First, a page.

Illinois does not recognize bad faith as an independent tort. In the first-party context, bad faith is a purely statutory construct which hinges upon whether an insurer’s conduct was “vexatious and unreasonable.” Section 155 of the Illinois Insurance Code (215 ILCS 5/155) provides the exclusive remedy for bad faith conduct by an insurer and also preempts other causes of action that at their core constitute a breach of good faith and fair dealing.
Section 154.6 of the Illinois Insurance Code (215 ILCS 5/154.6) enumerates 18 improper claim practices. Although these practices are not dispositive of a Section 155 claim, a court may properly consider the enumerated actions when determining whether an insurer’s conduct was vexatious and unreasonable. As a result, Section 154.6 provides a helpful guide for what not to do when handling a claim, which can be useful in establishing practices and rules of thumb for proper claims handling. The Section 154.6 improper practices can be distilled down to three distinct trouble areas: (1) where an insurer fails to be prompt and responsive; (2) where an insurer fails to be proactive; and (3) where an insurer fails to adequately investigate a claim.
A well-documented claim file is often the most effective weapon against a Section 155 claim. Claims handlers would do well to document everything that happens in a claim from inception to resolution with as much detail as possible. Rarely, if ever, is an insurer placed at a disadvantage because a claim file contained too many notes or provided too much detail regarding the claim. Notes should be clear and detailed and whenever possible should be purely objective and fact-based. Claim notes will ideally create a timeline demonstrating an insurer’s vigilance in gathering information and reaching a coverage determination in a reasonable and timely manner.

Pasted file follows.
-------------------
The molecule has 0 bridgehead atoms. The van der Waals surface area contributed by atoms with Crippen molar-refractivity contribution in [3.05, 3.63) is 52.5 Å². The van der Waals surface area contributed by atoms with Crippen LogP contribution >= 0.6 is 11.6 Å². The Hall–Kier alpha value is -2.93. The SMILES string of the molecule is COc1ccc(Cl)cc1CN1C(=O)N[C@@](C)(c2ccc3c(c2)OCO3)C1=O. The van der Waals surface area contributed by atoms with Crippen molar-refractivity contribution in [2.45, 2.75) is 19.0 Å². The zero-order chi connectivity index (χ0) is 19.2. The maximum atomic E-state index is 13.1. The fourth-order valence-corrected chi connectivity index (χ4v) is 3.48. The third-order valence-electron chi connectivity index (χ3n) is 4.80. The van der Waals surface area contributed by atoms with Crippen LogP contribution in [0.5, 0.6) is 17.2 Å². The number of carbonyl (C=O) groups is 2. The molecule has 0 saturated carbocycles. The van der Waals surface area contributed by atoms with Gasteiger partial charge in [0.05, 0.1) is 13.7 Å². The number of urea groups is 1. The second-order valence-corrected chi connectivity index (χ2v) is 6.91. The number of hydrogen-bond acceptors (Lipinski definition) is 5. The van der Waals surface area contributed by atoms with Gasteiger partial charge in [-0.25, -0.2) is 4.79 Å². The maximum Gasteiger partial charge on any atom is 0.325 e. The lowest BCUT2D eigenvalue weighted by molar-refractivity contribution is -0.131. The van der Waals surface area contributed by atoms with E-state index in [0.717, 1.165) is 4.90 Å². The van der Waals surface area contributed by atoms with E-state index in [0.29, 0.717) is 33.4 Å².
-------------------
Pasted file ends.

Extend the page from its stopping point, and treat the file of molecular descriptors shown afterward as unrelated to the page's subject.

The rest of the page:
Promptness is a prevalent theme in Section 154.6 and timeliness is important in every stage of a claim. Upon receipt of a claim the following practice tips may be useful: (1) map out the stages of a claim and set reminders for follow-up; (2) review the initial materials with an eye toward what, if anything, may be needed to assist in the coverage determination; (3) request additional documents and information immediately upon determining they are needed; (4) consider making a running list of fact gaps and information that may be needed to make an informed coverage decision; and (5) if it appears that a coverage determination will be delayed, inform the insured and explain why more time is needed. Inaction and poor communication are the elements we see most frequently in Section 155 claims. The simple acts of communicating openly with an insured, being prompt in responses and requests for information, and keeping the claim moving forward may drastically reduce the chances that an insured will bring a cause of action under Section 155, or at least may drastically reduce the likelihood of a successful claim thereunder.
 Of note, an insured may bring certain causes of action against his or her insurer which do not overlap with the intent of Section 155, such as common law fraud. Cramer v. Insurance Exch. Agency, 675 N.E.2d 897, 902 (Ill. App. Ct. 1996).
 Buais v. Safeway Ins. Co., 565 N.E.2d 1330, 1336-27 (Ill. App. Ct. 1995). Note:
 Clinical Wound Solutions, LLC v. Northwood, Inc., 2020 U.S. Dist. LEXIS 75975 at *14 (N.D. Ill. April 30, 2020); Zagorski v. Allstate Ins. Co., 54 N.E.3d 296, 304-5 (Ill. App. Ct. 2015) (citation omitted).